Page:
What do successful but separate malware attacks against banking customers around the world, as well as the White House and health insurer Anthem, all have in common? Researchers say the answer is shockingly simple.
Get over it. The OPM breach and the pilfering of top U.S. government officials' private emails, presumably by the Chinese government, are acceptable forms of spying. All nations with the technical means do it.
Security is a busy sector: Symantec jettisoned Veritas, Zscaler became a "unicorn" after its most recent funding round, and we have other M&A news from Cisco, Fidelity National Information Services and Proofpoint.
In a security landscape where the frenetic pace of technology has changed paradigms in ways organizations are struggling to cope with, Blue Coat's Hugh Thompson advises adopting a 'Degrees of Freedom' approach.
In the wake of the APT30 report's revelations, FireEye's Ranndeep Chonker talks about the Indian government's approach to information security and its primary challenges in dealing with APT types of attacks.
In June 2012, restaurant chain Penn Station was among the first retailers hit by a POS breach linked to malware. Here, in an exclusive interview, President Craig Dunaway discusses the lasting impact of the breach.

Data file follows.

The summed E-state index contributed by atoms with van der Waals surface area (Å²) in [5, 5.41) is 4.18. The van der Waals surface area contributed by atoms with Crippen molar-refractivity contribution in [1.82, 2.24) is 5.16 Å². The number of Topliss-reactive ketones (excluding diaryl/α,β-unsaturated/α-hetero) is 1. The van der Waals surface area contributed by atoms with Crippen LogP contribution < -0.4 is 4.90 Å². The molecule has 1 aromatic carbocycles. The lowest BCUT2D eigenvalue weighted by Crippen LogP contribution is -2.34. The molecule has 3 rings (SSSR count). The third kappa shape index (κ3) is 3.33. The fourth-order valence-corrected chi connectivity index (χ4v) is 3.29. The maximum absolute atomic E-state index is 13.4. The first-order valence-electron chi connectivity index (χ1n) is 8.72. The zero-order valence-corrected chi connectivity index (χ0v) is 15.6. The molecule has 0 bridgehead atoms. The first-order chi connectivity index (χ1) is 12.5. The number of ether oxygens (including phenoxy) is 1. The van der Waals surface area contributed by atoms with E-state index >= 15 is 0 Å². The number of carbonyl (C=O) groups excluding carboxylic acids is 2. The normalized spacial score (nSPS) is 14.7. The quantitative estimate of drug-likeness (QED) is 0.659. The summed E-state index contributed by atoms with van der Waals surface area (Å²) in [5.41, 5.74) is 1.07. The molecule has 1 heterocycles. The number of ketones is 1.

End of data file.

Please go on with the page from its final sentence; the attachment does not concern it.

A new report says the Department of Health and Human Services has several security weaknesses that may have contributed to five recent data breaches. But are other healthcare entities guilty of the same mistakes?
Given that hacking is an everyday threat to most organizations, reliable security depends on understanding the exposure, weaknesses and threats that could lead to a breach in the defences, says PWC's Wouter Veugelen.
Carphone Warehouse, a U.K.-based mobile phone retailer, is investigating a cyber-attack that may have breached personal information associated with up to 2.4 million customers, and card data linked to 90,000 accounts.
Neiman Marcus has asked a federal court to reconsider its decision to allow a consumer class-action suit to go to trial. If the retailer fails, legal experts say, it could mean a costly setback for breached entities.
Attributing who's behind cyberattacks is essential because it helps organizations build better defenses against future attacks, says Greg Kesner, former chief of the Federal Bureau of Investigation's Data Intercept program.
The Black Hat conference features presentations that have already led to very public warnings about remotely hackable flaws in everything from Jeep Cherokees and Linux-powered rifles to Android mobile devices and Mac OS X.